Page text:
Maria Benson, a spokesperson for the National Association of Secretaries of States, said that in some cases installations have been delayed because of the time spent working out “technical and contractual arrangements.”

South Dakota and Wyoming are among the states without Albert fully deployed to protect election systems, a source with knowledge of the matter told Reuters.

The South Dakota Secretary of State’s office did not respond to a request for comment. The Wyoming Secretary of State’s office said it is currently considering expanding use of the sensors.

(Reporting by Chris Bing; Editing by Damon Darlin and Dan Grebler)

U.S. spending bill tackles border, election security: source

FILE PHOTO: U.S. border patrol officers are pictured near a prototype for U.S. President Donald Trump's border wall with Mexico, behind the current border fence in this picture taken from the Mexican side of the border in Tijuana, Mexico

By Richard Cowan

WASHINGTON (Reuters) – A federal government spending deal being worked out in the U.S. Congress includes additional funding to boost border security, protect the upcoming elections in November and rebuild aging infrastructure, a source familiar with the negotiations said on Wednesday.

While the source said a final overall spending agreement had not been reached, other Republican and Democratic congressional aides have told Reuters that leaders plan to unveil their agreement on the $1.3 trillion spending bill later on Wednesday.

Lawmakers in the Republican-controlled Congress have until Friday night to reach a deal before a lapse would force federal agencies to suspend operations. The current plan would provide for government funding through Sept. 30, after a series of short-term funding measures implemented since last fall.

Republican leaders in the House and Senate said on Tuesday they were close to a deal and hoped to complete legislation by Friday as they worked to overcome divisions over several thorny issues such as President Donald Trump’s proposed border wall.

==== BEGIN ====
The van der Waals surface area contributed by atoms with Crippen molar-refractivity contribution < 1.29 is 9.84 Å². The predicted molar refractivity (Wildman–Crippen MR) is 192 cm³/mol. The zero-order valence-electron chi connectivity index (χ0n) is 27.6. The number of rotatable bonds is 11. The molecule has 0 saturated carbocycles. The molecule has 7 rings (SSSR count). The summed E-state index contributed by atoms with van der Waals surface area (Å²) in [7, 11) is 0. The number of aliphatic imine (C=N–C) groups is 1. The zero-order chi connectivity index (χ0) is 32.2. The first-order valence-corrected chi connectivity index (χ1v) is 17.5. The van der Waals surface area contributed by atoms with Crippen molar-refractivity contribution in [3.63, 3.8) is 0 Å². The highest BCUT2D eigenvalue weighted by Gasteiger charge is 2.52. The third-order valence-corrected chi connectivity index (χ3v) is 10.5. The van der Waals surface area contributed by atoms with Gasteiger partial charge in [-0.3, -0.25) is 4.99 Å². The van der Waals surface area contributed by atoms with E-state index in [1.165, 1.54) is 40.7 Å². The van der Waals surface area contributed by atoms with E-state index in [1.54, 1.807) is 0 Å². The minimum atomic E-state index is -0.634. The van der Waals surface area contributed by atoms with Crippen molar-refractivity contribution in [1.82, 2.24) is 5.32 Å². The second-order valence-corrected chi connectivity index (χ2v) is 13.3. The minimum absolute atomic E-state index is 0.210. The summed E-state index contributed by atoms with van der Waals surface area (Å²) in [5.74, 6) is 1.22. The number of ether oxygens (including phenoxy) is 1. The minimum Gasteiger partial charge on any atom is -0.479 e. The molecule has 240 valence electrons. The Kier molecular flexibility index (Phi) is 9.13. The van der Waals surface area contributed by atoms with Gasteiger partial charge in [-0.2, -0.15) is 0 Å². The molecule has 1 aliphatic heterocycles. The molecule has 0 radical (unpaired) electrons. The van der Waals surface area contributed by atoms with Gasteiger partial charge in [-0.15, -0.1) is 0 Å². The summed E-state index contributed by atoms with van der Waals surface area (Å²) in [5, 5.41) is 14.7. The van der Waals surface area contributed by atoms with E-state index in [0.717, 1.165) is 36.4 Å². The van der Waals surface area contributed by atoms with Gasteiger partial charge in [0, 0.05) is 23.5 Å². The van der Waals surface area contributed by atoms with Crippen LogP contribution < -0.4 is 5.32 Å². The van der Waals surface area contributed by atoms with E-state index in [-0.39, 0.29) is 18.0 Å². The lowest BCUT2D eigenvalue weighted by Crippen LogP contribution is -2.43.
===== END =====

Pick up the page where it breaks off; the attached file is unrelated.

So far, the package provides $1.6 billion for some fencing along the U.S. border with Mexico and other technological border security efforts, the source said.

Trump had sought $25 billion for a full wall, but negotiations fell through to provide more money in exchange for protections for “Dreamers,” young adults who were brought illegally into the United States as children.

The spending plan also provides $307 million more than the Trump administration’s request for the FBI to counter Russian cyber attacks, and $380 million for U.S. states to improve their technology before November’s congressional election, according to the source.

U.S. intelligence agencies have concluded that Russia sought to meddle in the 2016 presidential election campaign, and intelligence chiefs said last month that Russia will seek to interfere in the midterm elections this year by using social media to spread propaganda and misleading reports. Russia has denied any interference.

The planned spending measure allocates $10 billion for spending on infrastructure such as highways, airports and railroads. It also includes money for the so-called Gateway rail tunnel connecting New York and New Jersey, the source said.

Trump has threatened to veto the bill if the Gateway project is included. While its funds remain, they are directed through the U.S. Department of Transportation, rather than provided directly, Politico reported.

Additionally, lawmakers’ added $2.8 billion to address opioid addiction, the source said.

One potential stumbling block includes gun-related provisions prompted by a mass shooting at a Florida high school on Feb. 14 that killed 17 students and faculty members. On Tuesday, as another shooting swept over a high school in Maryland, House Speaker Paul Ryan said lawmakers were still discussing a proposal to improve federal background checks for gun purchases.

Another issue tying up negotiations was tax treatment for grain co-ops versus corporate producers, according to Politico.